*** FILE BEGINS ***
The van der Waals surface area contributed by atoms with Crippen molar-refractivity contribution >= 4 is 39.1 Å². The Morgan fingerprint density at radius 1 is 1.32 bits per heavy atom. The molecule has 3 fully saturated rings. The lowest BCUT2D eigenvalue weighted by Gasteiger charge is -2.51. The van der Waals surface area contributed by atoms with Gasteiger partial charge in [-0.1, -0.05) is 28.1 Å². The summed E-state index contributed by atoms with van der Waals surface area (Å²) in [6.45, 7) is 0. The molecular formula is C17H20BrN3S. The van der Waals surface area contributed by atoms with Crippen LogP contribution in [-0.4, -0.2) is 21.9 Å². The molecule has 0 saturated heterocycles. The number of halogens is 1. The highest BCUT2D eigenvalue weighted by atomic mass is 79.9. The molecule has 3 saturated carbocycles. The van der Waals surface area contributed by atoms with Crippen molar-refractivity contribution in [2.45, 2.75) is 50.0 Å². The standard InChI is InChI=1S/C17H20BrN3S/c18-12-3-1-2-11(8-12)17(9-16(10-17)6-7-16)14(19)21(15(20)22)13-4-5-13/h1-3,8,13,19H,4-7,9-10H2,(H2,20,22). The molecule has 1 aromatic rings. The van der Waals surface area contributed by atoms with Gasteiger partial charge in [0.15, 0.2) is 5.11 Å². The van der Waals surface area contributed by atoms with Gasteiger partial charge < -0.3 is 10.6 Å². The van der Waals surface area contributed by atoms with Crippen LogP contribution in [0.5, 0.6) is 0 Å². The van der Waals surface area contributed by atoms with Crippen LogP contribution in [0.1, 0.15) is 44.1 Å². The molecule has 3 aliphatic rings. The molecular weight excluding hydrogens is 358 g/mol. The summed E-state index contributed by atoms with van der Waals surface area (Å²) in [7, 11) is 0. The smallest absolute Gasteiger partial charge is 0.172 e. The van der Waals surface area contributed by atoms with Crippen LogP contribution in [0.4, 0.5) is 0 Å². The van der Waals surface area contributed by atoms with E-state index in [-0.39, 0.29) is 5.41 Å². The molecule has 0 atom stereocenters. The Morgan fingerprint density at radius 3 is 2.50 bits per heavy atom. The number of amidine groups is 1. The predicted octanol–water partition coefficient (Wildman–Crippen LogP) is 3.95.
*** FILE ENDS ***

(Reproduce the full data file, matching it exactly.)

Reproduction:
The van der Waals surface area contributed by atoms with Crippen molar-refractivity contribution >= 4 is 39.1 Å². The Morgan fingerprint density at radius 1 is 1.32 bits per heavy atom. The molecule has 3 fully saturated rings. The lowest BCUT2D eigenvalue weighted by Gasteiger charge is -2.51. The van der Waals surface area contributed by atoms with Gasteiger partial charge in [-0.1, -0.05) is 28.1 Å². The summed E-state index contributed by atoms with van der Waals surface area (Å²) in [6.45, 7) is 0. The molecular formula is C17H20BrN3S. The van der Waals surface area contributed by atoms with Crippen LogP contribution in [-0.4, -0.2) is 21.9 Å². The molecule has 0 saturated heterocycles. The number of halogens is 1. The highest BCUT2D eigenvalue weighted by atomic mass is 79.9. The molecule has 3 saturated carbocycles. The van der Waals surface area contributed by atoms with Crippen molar-refractivity contribution in [2.45, 2.75) is 50.0 Å². The standard InChI is InChI=1S/C17H20BrN3S/c18-12-3-1-2-11(8-12)17(9-16(10-17)6-7-16)14(19)21(15(20)22)13-4-5-13/h1-3,8,13,19H,4-7,9-10H2,(H2,20,22). The molecule has 1 aromatic rings. The van der Waals surface area contributed by atoms with Gasteiger partial charge in [0.15, 0.2) is 5.11 Å². The van der Waals surface area contributed by atoms with Gasteiger partial charge < -0.3 is 10.6 Å². The van der Waals surface area contributed by atoms with Crippen LogP contribution in [0.5, 0.6) is 0 Å². The van der Waals surface area contributed by atoms with Crippen LogP contribution in [0.1, 0.15) is 44.1 Å². The molecule has 3 aliphatic rings. The molecular weight excluding hydrogens is 358 g/mol. The summed E-state index contributed by atoms with van der Waals surface area (Å²) in [7, 11) is 0. The smallest absolute Gasteiger partial charge is 0.172 e. The van der Waals surface area contributed by atoms with Crippen LogP contribution in [0.4, 0.5) is 0 Å². The van der Waals surface area contributed by atoms with E-state index in [-0.39, 0.29) is 5.41 Å². The molecule has 0 atom stereocenters. The Morgan fingerprint density at radius 3 is 2.50 bits per heavy atom. The number of amidine groups is 1. The predicted octanol–water partition coefficient (Wildman–Crippen LogP) is 3.95.